Many women I talk to don’t pause to think that this isn’t “normal.” There are many costs to women’s adapting to violence, in their homes and out, that society willfully ignores.
Frequently the harassment is verbal and, therefore protected by laws regarding freedom of speech. We don’t think about the way speech laws are, however, normatively biased against women. Take “fighting words” for example. The “fighting words” doctrine—in which one person says something that might provoke a “reasonable man” to violence—doesn’t help women, very few of whom would “reasonably” respond to a man’s “fighting words” by engaging in physical violence. What we need is “reasonable women” standards in the law so that these experiences are validated and can be legally challenged.
In addition to having to absorb words that can be assaultive and aggressive, and frequently obscene, we routinely ignore what is clearly assault. I was 15 when a man grabbed me on a street so he could, in his words, “get a good look.” I punched him squarely in the neck and ran. I wasn’t flattered. I was angry and scared.
One of my teenage daughters has also had a man reach out and touch her for a similar reason. This is not rare. On May 8, Laura Bates of Everyday Sexism started a hashtag, #grabbed, so that people could share their stories of, well, being grabbed. Within two hours it was a trending topic in the U.K., as thousands shared their stories.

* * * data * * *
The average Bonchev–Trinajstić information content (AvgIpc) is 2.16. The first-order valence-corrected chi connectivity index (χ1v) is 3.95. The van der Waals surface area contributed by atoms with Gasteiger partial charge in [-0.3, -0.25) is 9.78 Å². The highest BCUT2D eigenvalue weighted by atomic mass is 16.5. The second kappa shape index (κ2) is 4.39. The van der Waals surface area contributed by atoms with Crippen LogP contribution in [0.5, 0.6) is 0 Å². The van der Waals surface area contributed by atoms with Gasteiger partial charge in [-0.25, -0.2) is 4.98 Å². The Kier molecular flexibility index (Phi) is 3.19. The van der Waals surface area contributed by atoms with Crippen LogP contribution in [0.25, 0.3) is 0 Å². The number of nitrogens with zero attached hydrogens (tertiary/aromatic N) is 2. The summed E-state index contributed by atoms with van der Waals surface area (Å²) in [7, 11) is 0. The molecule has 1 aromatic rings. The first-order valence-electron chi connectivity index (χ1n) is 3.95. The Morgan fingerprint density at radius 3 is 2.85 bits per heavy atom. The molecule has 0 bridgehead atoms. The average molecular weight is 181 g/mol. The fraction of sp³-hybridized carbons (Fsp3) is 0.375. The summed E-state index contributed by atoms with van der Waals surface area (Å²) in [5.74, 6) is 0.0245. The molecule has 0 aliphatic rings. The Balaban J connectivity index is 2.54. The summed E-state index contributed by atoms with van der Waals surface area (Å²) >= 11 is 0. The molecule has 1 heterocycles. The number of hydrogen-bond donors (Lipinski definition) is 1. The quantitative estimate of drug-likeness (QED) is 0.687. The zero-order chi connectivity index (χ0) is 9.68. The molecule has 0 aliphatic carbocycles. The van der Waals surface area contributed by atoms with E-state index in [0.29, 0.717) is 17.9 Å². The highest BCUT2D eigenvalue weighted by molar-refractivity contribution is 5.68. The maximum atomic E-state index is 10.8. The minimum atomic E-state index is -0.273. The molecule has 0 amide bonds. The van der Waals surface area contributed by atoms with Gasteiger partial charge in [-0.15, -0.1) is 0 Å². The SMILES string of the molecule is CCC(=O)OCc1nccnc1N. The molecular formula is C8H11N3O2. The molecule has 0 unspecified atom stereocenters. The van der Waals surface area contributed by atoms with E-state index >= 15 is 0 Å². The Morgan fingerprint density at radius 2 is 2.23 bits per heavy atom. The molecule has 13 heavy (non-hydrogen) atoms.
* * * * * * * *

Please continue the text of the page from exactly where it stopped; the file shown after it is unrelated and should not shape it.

For teenagers, especially teenage girls and members of the LGTBQ community, the harassment isn’t limited to the street, but also takes place in schools. The degree to which school administrators’ enforcement of dress code policies can resemble, to a teenager, harassment, is real and largely ignored. Encountering harassment like this can be overwhelming, enraging, and anxiety-provoking, especially for young people who, in the absence of conversation and information, can and do blame themselves, develop health problems, and learn to navigate public space with trepidation and the feeling that it is hostile. “Hey Baby Hurts,” discusses some of the psychological implications for teens, which includes fear, self-objectification, and withdrawal. The fact is that the fear is justified and oppressive.
These statistics attest to the role that street violence and harassment play in enforcing heterosexual, patriarchal rules. That the most common form of harassment of men was homophobic or transphobic is a clear indication of this.
Members of the LGTBQ community face heightened risk of violence in these encounters. Four days ago, in what can only be described as a hate crime, a young trans woman was stripped and brutally beaten by a group of men on a train in Atlanta. Bystanders didn’t stop them and filmed the assault, which began with verbal harassment. Last year, a man dragged a 14-year-old girl into his car, assaulted her, pushed her out, and ran her over twice after she declined his offer of money for sex.
While these are two extremely violent examples, there is no end to these stories because they happen every day.